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Title: A hidden life : how EAS (Era Appropriate Science) and professional investigators are marginalised in detective and historical detective fiction
Author: Dormer, Mia Emilie
ISNI:       0000 0004 7232 0505
Awarding Body: University of Exeter
Current Institution: University of Exeter
Date of Award: 2017
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This by-practice project is the first to provide an extensive investigation of the marginalisation of era appropriate science (EAS) and professional investigators by detective and historical detective fiction authors. The purpose of the thesis is to analyse specific detective fiction authors from the earliest formats of the nineteenth century through to the 1990s and contemporary, selected historical detective fiction authors. Its aim is to examine the creation, development and perpetuation of the marginalisation tradition. This generic trend can be read as the authors privileging their detective’s innate skillset, metonymic connectivity and deductive abilities, while underplaying and belittling EAS and professional investigators. Chapter One establishes the project’s critique of the generic trend by considering parental authors, E. T. A Hoffmann, Edgar Allan Poe, Émile Gaboriau and Wilkie Collins. Reading how these authors instigated and purposed the downplaying demonstrates its founding within detective fiction at the earliest point. By comparing how the authors sidelined and omitted specific EAS and professional investigators, alongside science available at the time, this thesis provides a framework for examining how it continued in detective fiction. In following chapters, the framework established in Chapter One and the theoretical views of Charles Rzepka, Lee Horsley, Stephen Knight and Martin Priestman, are used to discuss how minimising EAS and professional investigators developed into a tradition; and became a generic trend in the recognised detective fiction formula that was used by Sir Arthur Conan Doyle, Freeman Wills Crofts, H. C. Bailey, R. Austin Freeman, Agatha Christie, Ruth Rendell and P. D. James. I then examine how the device transferred to historical detective fiction, using the framework to consider Ellis Peters, Umberto Eco and other selected contemporary authors of historical detective fiction. Throughout, the critical aspect considers how the trivialisation developed and perpetuated through a generic trend. The research concludes that there is a trend embedded within detective and historical detective fiction. One that was created, developed and perpetuated by authors to augment their fictional detective’s innate skillset and to help produce narratives using it is a creative process. It further concludes that the trend can be reimagined to plausibly use EAS and professional investigators in detective and historical detective fiction. The aim of the creative aspect of the project is to employ the research and demonstrate how the tradition can be successfully reinterpreted. To do so, the historical detective fiction novel A Hidden Life uses traditional features of the detective fiction formula to support and strengthen plausible EAS and professional investigators within the narrative. The end result is a historical detective fiction novel. One that proves the thesis conclusion and is fundamentally crafted by the critical research.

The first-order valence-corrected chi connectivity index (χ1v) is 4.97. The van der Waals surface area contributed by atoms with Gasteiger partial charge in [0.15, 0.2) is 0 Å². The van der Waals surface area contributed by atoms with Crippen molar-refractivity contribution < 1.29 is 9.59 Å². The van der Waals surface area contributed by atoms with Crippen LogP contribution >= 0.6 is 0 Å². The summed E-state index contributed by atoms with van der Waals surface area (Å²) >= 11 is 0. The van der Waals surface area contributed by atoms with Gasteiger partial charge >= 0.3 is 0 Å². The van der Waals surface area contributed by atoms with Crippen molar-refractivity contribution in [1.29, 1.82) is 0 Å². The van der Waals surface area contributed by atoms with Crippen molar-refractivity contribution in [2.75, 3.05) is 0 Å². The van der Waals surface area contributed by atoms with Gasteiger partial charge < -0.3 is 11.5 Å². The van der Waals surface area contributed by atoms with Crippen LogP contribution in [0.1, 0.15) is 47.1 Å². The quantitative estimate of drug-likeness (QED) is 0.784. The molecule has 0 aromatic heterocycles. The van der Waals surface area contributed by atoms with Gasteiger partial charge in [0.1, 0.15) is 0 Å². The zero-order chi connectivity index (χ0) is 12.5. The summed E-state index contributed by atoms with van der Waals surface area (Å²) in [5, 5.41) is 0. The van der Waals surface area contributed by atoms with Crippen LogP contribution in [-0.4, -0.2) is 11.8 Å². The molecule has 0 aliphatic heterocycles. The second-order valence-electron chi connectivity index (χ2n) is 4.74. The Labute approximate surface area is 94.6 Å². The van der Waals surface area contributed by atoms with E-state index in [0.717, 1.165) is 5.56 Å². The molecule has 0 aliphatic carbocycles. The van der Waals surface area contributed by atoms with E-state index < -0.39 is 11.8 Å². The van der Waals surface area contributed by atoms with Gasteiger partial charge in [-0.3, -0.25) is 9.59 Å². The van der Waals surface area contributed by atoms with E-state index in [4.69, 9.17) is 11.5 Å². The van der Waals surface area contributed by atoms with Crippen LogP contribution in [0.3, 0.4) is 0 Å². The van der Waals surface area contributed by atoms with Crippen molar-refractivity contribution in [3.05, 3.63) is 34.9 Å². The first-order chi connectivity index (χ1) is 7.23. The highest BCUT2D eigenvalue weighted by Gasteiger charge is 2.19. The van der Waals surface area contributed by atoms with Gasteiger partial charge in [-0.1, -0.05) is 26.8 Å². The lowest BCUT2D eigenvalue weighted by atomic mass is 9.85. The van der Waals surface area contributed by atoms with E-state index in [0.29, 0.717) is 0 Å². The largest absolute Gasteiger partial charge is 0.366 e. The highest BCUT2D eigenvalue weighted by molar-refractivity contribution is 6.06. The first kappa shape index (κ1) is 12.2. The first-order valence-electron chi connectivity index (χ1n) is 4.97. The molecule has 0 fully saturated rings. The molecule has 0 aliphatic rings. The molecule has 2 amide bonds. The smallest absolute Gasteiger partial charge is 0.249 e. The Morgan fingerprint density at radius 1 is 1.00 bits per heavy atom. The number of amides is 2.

Supervisor: Brown, Andy Sponsor: Not available
Qualification Name: Thesis (Ph.D.) Qualification Level: Doctoral
EThOS ID:  DOI: Not available
Keywords: Sherlock Holmes ; Edgar Allan Poe ; Agatha Christie ; Forensics ; Medical Jurisprudence ; EAS ; DNA ; Ruth Rendell ; Wilkie Collins ; Police ; Professional Investigators ; Emile Gaboriau ; Monsieur Lecoq ; Auguste Dupin ; Ballistic Fingerprinting ; Detective Fiction ; Historical Detective Fiction ; Ellis Peters ; Umberto Eco ; Hoffmann ; Freeman Wills Crofts ; H. C. Bailey ; P D James ; metonymic connectivity ; blood splatter ; fingerprint ; The Moonstone ; Murders in The Rue Morgue ; forensic science ; Arthur Conan Doyle ; The Hound of the Baskervilles ; R Austin Freeman ; Dr Thorndyke ; Dr Watson ; Patricia Cornwell ; Kay Scarpetta ; Golden Age ; Hercule Poirot ; Inspector Wexford ; Adam Dalgliesh ; Inspector French ; Reggie Fortune ; medico-legal ; Vidocq ; Alchemy ; Alchemist ; Medical Forensics ; deduction ; era appropriate science ; Murder ; blood stain ; C J Sansom ; Shardlake